Don’t wait. Contact your relationship manager to learn more about how Ethic can help you and your clients prepare for climate disclosure.

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Sources and footnotes

Ethic Inc. is a Registered Investment Adviser located in New York, NY. Registration of an investment adviser does not imply any level of skill or training. Information pertaining to Ethic Inc’s registration or to obtain a copy of Ethic Inc.’s current written disclosure statement discussing Ethic Inc.’s business operations, services and fees is available on the SEC’s Investment Adviser Public Information website – or from Ethic Inc. upon written request at Information provided herein is for informational purposes only and does not intend to make an offer or solicitation for the sale or purchase of any specific securities, investments, or investment strategies. Any subsequent, direct communication by Ethic Inc. with a prospective client shall be conducted by a representative of Ethic Inc. that is either registered or qualifies for an exemption or exclusion from registration in the state where a prospective client resides. Information contained herein may be carefully compiled from third-party sources that Ethic Inc. believes to be reliable, but Ethic Inc. cannot guarantee the accuracy of any third-party information.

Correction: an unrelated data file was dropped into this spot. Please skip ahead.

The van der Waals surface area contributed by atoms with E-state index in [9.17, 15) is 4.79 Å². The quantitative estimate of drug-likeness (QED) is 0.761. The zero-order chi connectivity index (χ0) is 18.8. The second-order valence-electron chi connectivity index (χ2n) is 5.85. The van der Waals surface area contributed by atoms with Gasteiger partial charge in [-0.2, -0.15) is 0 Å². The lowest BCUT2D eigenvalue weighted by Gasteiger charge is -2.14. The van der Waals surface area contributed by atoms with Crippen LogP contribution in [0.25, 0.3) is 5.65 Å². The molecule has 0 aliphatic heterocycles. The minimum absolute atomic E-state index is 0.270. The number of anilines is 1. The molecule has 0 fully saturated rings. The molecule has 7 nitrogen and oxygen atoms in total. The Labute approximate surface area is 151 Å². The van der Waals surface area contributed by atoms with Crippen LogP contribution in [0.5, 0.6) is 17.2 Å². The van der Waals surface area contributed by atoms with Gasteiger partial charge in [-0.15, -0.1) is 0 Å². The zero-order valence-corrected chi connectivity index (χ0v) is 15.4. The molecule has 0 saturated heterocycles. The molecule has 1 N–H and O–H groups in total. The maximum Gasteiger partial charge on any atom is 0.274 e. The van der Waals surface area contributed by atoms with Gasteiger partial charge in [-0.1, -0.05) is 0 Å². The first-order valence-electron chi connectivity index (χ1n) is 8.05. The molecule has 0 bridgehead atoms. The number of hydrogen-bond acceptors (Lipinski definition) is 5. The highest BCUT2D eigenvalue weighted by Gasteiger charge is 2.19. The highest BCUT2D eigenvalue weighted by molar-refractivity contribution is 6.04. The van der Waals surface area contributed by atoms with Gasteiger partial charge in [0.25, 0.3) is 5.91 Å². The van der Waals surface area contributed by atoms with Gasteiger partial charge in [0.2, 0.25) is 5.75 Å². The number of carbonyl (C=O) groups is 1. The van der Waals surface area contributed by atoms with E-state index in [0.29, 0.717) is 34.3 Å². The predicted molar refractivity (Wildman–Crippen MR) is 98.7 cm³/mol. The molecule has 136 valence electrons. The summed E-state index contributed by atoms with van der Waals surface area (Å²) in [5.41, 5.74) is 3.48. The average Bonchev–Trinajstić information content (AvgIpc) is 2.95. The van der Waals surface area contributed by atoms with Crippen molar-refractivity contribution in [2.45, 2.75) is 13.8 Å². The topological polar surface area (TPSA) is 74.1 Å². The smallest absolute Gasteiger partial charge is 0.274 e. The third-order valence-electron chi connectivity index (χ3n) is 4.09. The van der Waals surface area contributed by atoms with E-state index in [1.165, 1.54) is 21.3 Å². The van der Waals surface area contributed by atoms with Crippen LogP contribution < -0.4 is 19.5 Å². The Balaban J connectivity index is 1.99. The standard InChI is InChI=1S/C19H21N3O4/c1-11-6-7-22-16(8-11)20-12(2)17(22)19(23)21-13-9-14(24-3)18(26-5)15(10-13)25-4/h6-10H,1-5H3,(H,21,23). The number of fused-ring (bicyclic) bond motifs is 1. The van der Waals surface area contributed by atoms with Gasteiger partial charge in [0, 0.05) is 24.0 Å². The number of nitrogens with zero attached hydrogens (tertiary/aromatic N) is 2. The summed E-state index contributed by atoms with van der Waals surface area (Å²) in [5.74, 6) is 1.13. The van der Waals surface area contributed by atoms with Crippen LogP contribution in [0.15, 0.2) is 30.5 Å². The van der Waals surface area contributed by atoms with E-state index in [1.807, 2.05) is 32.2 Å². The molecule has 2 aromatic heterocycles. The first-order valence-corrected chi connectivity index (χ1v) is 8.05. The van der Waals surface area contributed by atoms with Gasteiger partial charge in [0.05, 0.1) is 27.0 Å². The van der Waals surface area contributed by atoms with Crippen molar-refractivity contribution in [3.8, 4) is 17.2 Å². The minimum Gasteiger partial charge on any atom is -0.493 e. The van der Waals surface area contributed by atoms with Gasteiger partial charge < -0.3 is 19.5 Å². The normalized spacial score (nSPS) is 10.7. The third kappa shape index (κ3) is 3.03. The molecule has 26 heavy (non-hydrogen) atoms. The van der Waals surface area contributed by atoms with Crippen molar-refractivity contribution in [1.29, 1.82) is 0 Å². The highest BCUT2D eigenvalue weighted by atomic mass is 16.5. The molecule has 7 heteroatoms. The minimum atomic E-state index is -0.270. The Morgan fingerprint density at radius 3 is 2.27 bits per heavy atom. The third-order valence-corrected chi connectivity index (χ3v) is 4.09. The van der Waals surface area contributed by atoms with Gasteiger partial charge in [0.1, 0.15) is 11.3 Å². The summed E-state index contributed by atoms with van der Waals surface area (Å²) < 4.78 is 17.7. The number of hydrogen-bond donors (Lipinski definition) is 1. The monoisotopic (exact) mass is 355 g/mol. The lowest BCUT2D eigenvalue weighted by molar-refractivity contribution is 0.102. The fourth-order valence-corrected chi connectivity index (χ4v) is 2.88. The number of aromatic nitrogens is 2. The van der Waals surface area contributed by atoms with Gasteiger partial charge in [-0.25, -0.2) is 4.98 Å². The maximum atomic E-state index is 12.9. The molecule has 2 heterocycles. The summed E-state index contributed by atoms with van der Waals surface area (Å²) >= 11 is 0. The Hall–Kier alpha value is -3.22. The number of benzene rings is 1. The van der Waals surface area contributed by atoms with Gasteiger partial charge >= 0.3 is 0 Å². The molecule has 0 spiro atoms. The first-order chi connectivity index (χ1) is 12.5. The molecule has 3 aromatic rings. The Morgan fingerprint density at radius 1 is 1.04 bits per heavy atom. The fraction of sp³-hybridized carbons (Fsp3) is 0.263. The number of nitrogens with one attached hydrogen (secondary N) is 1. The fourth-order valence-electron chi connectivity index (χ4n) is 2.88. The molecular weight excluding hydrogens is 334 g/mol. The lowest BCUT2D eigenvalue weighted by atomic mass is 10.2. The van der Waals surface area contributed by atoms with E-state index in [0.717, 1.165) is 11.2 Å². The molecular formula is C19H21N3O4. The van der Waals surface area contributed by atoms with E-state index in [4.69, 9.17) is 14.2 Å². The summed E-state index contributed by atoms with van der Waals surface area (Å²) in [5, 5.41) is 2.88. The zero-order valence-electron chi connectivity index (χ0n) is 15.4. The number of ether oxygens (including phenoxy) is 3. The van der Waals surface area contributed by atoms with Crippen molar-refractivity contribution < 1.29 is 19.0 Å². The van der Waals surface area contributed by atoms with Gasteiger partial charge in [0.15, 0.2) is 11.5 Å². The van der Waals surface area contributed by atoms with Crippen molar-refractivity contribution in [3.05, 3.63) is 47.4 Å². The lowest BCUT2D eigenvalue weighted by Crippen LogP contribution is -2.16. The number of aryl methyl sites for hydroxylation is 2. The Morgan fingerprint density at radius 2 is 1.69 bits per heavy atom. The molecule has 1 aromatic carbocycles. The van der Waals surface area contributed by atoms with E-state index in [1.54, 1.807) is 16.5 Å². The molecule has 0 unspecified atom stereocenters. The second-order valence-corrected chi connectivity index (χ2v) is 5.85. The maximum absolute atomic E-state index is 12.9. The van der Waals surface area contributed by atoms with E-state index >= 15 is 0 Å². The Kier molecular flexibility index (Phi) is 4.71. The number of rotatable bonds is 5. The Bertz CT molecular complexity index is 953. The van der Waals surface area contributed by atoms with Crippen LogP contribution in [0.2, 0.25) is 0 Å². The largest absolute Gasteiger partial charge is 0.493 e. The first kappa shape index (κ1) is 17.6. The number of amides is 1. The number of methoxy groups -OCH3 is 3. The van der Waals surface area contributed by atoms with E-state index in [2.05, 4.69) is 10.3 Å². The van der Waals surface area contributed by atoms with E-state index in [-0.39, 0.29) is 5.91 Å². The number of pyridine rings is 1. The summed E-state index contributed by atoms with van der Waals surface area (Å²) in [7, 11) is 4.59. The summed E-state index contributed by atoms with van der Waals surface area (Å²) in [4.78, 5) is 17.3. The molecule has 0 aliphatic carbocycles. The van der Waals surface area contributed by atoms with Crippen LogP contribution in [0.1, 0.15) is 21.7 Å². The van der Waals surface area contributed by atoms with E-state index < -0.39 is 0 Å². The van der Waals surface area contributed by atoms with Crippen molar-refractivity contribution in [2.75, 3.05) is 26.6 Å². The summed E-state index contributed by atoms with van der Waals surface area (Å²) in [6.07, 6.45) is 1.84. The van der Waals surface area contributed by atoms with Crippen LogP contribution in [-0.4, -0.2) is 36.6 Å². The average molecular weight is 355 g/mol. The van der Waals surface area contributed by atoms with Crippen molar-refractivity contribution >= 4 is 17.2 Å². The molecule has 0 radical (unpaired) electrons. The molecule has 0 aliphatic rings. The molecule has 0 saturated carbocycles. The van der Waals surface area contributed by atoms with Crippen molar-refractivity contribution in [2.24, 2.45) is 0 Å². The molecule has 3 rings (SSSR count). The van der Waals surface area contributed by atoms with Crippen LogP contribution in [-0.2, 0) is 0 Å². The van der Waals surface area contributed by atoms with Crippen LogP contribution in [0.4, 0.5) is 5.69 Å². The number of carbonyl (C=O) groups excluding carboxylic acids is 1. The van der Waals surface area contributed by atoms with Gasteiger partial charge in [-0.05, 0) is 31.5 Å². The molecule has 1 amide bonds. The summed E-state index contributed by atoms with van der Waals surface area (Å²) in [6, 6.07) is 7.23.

Ethic Inc. does not render any legal, accounting, or tax advice. Ethic Inc. recommends all investors seek the services of competent professionals in any of the aforementioned areas. Ethic Inc. cannot provide any assurances that any investment strategies, simulations, etc. will perform as described in our materials. ALL INVESTMENTS INVOLVE RISK, ARE NOT GUARANTEED, AND MAY LOSE VALUE. BE SURE TO FIRST CONSULT WITH A QUALIFIED FINANCIAL ADVISER AND/OR TAX PROFESSIONAL BEFORE IMPLEMENTING ANY STRATEGY.


Alex Acosta is Ethic's chief compliance officer. She holds a BBA from Florida International University and a JD from Fordham Law School. Throughout her career, she has worked in various legal and compliance positions within the asset management industry. Alex is licensed to practice law in New York.

Travis Korte is the associate director of Sustainability Research & Data at Ethic. Previously, Travis organized civic-minded technologists at Hack for LA and advised a wide range of clients on data science, data policy, and quantitative methods. You can follow him on Twitter at @traviskorte.

Melissa Banigan is a content strategist with over 15 years of communications experience working with global companies and nonprofits. Also a journalist and author, her work appears in The Washington Post, CNN, the BBC, NPR, and the Independent, among other publications, and she's written three books for youth.